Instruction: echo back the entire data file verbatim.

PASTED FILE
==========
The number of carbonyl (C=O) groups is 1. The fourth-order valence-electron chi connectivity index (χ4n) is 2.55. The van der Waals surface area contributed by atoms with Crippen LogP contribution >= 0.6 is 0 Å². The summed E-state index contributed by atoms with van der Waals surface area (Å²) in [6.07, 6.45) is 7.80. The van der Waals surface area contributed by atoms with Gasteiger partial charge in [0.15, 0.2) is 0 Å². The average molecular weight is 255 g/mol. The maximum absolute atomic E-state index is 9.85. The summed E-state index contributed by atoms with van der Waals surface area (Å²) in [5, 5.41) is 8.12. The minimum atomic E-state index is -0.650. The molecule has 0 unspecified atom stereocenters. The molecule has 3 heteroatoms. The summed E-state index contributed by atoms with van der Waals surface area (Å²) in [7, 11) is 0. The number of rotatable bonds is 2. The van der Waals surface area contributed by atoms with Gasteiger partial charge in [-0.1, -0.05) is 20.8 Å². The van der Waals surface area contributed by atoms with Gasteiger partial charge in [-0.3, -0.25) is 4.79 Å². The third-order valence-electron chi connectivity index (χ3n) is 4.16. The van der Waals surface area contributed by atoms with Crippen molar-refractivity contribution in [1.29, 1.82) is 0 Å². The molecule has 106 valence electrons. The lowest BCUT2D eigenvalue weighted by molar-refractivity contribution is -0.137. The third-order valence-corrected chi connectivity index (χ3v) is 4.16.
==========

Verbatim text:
The number of carbonyl (C=O) groups is 1. The fourth-order valence-electron chi connectivity index (χ4n) is 2.55. The van der Waals surface area contributed by atoms with Crippen LogP contribution >= 0.6 is 0 Å². The summed E-state index contributed by atoms with van der Waals surface area (Å²) in [6.07, 6.45) is 7.80. The van der Waals surface area contributed by atoms with Gasteiger partial charge in [0.15, 0.2) is 0 Å². The average molecular weight is 255 g/mol. The maximum absolute atomic E-state index is 9.85. The summed E-state index contributed by atoms with van der Waals surface area (Å²) in [5, 5.41) is 8.12. The minimum atomic E-state index is -0.650. The molecule has 0 unspecified atom stereocenters. The molecule has 3 heteroatoms. The summed E-state index contributed by atoms with van der Waals surface area (Å²) in [7, 11) is 0. The number of rotatable bonds is 2. The van der Waals surface area contributed by atoms with Gasteiger partial charge in [-0.1, -0.05) is 20.8 Å². The van der Waals surface area contributed by atoms with Gasteiger partial charge in [-0.3, -0.25) is 4.79 Å². The third-order valence-electron chi connectivity index (χ3n) is 4.16. The van der Waals surface area contributed by atoms with Crippen molar-refractivity contribution in [1.29, 1.82) is 0 Å². The molecule has 106 valence electrons. The lowest BCUT2D eigenvalue weighted by molar-refractivity contribution is -0.137. The third-order valence-corrected chi connectivity index (χ3v) is 4.16.